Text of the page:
• Understanding Processes involved in Atmospheric Aerosol Formation using Laboratory Chambers

    Laboratory Teflon chambers have been widely used for the study of atmospheric chemistry. Interpretation of data obtained in such chambers is complicated by the competition between the underlying chemistry and particle growth and the interaction of vapors and particles with the walls of the chamber itself. Organic vapors generated from the photochemistry of a given parent hydrocarbon in chamber experiments undergo 1) further oxidation yielding more functionalized products; 2) nucleation or partitioning onto existing particles forming secondary organic aerosol; 3) deposition onto the chamber walls. The deposition of SOA-forming vapors onto the chamber wall potentially leads to underestimation of the derived SOA yields. We define a parameter, Rwall (the ratio of SOA yield from a given precursor in the absence of vapor wall loss to that derived from actual chamber measurements), to quantitatively evaluate the impact of vapor wall losses on the SOA yields. As shown in the figure below, the vapor wall losses can be mitigated by increasing the existing seed particle surface area and by accelerating the photooxidation rates in the chamber. 

        vapor wall loss


  • Measurements of Labile Species in the Condensed Phase using Electrospray Ionization Technique

    Characterizaing organic peroxides at molecule level remians one of the great challenges in analytical chemistry. We found that organic peroxide functionalities are readily cationized by the attachment of sodium cation during electrospray ionization operated in the positive ion mode. The figure to the left shows the general working principle of electrospray ionization: a high voltage (>2kV) is applied to the tip of the capillary tip, where species (M) in the solution that carry opposite charges tend to escape from the solution and undergo a series of processes forming positive ions. Here species 'M+' can be cations (e.g., K+), protonated ions (e.g., [RNH2+H]+), and ion adducts (e.g., [ROOH+Na]+). The figure to the right shows the postive ESI mass spectrum for isoprene hydroperoxide (ISOPOOH) in methonal solution. Monomers, dimers, and trimers combining sodium are detected.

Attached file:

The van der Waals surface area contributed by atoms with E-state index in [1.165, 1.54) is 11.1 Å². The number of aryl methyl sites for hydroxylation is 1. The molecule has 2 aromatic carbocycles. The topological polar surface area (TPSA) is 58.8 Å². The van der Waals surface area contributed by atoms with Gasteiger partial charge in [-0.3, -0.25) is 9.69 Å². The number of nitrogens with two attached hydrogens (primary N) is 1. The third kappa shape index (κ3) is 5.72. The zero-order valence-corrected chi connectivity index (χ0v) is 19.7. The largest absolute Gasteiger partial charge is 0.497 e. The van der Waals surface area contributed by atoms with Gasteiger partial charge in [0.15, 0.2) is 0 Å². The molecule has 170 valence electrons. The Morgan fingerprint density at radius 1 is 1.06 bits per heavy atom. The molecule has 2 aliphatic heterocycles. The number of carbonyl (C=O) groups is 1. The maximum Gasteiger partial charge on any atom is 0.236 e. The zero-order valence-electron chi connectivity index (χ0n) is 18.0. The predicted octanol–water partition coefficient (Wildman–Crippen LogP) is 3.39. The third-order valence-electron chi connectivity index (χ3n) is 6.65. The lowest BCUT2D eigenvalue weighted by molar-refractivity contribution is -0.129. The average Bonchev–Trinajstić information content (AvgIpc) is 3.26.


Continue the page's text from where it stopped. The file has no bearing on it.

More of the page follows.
Figure source: Zhang et al., EST, (2017)


  • Understanding the Formation and Evolution of Molecular Components in Secondary Organic Aerosols 

    This figure shows the molecular composition of secondary organic aerosol (SOA) generated from the ozonolysis of alpha-pinene (when 99% of alpha-pinene is consumed by ozone) mapped on the carbon oxidation state (OSc) vs. carbon number (nC) space. These identified components in total account for 58.4 ~ 72.3% of the alpha-pinene SOA mass and are characterized as semi/low-volatility monomers and extremely low volatility dimers. The mean carbon oxidation state of the identified SOA molecular constituents (0.68agrees essentially identically with the average level derived from the Aerosol Mass Spectrometer (AMS) measurement (0.72). Also given here are their temporal profiles, by which the role of individual molecular constituents in the initial growth and aging of particles can be inferred. At first glance, SVOC products dominate the alpha-pinene SOA whereas the LVOC and ELVOC products in total account for less than 45% of the overall organic mass. The growth rates of ELVOCs are comparable to or even exceed those for SVOCs and LVOCs. As alpha-pinene oxidation proceeds, ELVOC production is inhibited, whereas SVOC and LVOC accumulation is favored.



  • A 2-D Mass-to-Charge Ratio vs. Collision Cross Section Space for Distribution of Atmosperic Compounds 

    The collision cross section is a quantity that is related to the structure and geometry of molecules and is derived from ion mobility measurements. By combination with the mass-to-charge ratio (m/z), a two-dimensional  space is developed to facilitate the comprehensive investigation of the complex organic mixtures.The figure below shows the distribution of three common classes of organic species of atmospheric interest, carboxylic acid, amine, and alcohol, on the collision cross section vs. mass-to-charge ratio 2-D space. Species of the same chemical class, despite variations in the molecular structures, tend to situate as a narrow band on the space and follow a trend line. These trend lines provide a useful tool for categorization of structurally related compounds. Mapping out the locations and distribution patterns for various functionalities on the 2-D space would therefore facilitate classification of chemical classes for unknown compounds. 






ACOM | Atmospheric Chemistry Observations & Modeling